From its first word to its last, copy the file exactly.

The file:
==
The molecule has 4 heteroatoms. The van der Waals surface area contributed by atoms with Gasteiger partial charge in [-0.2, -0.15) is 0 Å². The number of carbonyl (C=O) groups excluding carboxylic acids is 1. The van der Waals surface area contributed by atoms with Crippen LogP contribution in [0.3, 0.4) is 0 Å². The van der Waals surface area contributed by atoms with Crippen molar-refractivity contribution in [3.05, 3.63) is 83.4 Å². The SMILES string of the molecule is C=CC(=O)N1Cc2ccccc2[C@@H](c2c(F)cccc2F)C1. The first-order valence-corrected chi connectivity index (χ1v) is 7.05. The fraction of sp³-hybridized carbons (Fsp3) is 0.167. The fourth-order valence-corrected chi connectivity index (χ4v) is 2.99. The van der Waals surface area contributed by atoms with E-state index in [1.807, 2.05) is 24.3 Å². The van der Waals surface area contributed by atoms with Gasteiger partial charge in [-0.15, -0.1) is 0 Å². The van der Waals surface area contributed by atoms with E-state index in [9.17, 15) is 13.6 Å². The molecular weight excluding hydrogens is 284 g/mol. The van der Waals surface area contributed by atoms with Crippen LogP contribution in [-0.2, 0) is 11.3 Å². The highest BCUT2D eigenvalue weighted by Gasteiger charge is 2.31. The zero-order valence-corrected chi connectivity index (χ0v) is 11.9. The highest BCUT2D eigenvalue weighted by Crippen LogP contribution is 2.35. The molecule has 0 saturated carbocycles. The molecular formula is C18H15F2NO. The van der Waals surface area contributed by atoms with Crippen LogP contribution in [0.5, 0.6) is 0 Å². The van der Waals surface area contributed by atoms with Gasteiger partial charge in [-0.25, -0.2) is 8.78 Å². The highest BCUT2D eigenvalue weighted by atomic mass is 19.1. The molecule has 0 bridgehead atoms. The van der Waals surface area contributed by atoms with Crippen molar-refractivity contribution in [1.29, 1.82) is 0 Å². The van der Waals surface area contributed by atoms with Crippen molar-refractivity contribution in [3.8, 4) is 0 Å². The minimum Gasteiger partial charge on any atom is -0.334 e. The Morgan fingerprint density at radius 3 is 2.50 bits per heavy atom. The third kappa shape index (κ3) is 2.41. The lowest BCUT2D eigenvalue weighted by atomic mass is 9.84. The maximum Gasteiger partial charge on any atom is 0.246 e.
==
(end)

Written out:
The molecule has 4 heteroatoms. The van der Waals surface area contributed by atoms with Gasteiger partial charge in [-0.2, -0.15) is 0 Å². The number of carbonyl (C=O) groups excluding carboxylic acids is 1. The van der Waals surface area contributed by atoms with Crippen LogP contribution in [0.3, 0.4) is 0 Å². The van der Waals surface area contributed by atoms with Crippen molar-refractivity contribution in [3.05, 3.63) is 83.4 Å². The SMILES string of the molecule is C=CC(=O)N1Cc2ccccc2[C@@H](c2c(F)cccc2F)C1. The first-order valence-corrected chi connectivity index (χ1v) is 7.05. The fraction of sp³-hybridized carbons (Fsp3) is 0.167. The fourth-order valence-corrected chi connectivity index (χ4v) is 2.99. The van der Waals surface area contributed by atoms with E-state index in [1.807, 2.05) is 24.3 Å². The van der Waals surface area contributed by atoms with Gasteiger partial charge in [-0.15, -0.1) is 0 Å². The van der Waals surface area contributed by atoms with E-state index in [9.17, 15) is 13.6 Å². The molecular weight excluding hydrogens is 284 g/mol. The van der Waals surface area contributed by atoms with Crippen LogP contribution in [-0.2, 0) is 11.3 Å². The highest BCUT2D eigenvalue weighted by Gasteiger charge is 2.31. The zero-order valence-corrected chi connectivity index (χ0v) is 11.9. The highest BCUT2D eigenvalue weighted by Crippen LogP contribution is 2.35. The molecule has 0 saturated carbocycles. The molecular formula is C18H15F2NO. The van der Waals surface area contributed by atoms with Crippen LogP contribution in [0.5, 0.6) is 0 Å². The van der Waals surface area contributed by atoms with Gasteiger partial charge in [-0.25, -0.2) is 8.78 Å². The highest BCUT2D eigenvalue weighted by atomic mass is 19.1. The molecule has 0 bridgehead atoms. The van der Waals surface area contributed by atoms with Crippen molar-refractivity contribution in [1.29, 1.82) is 0 Å². The van der Waals surface area contributed by atoms with Crippen molar-refractivity contribution in [3.8, 4) is 0 Å². The minimum Gasteiger partial charge on any atom is -0.334 e. The Morgan fingerprint density at radius 3 is 2.50 bits per heavy atom. The third kappa shape index (κ3) is 2.41. The lowest BCUT2D eigenvalue weighted by atomic mass is 9.84. The maximum Gasteiger partial charge on any atom is 0.246 e.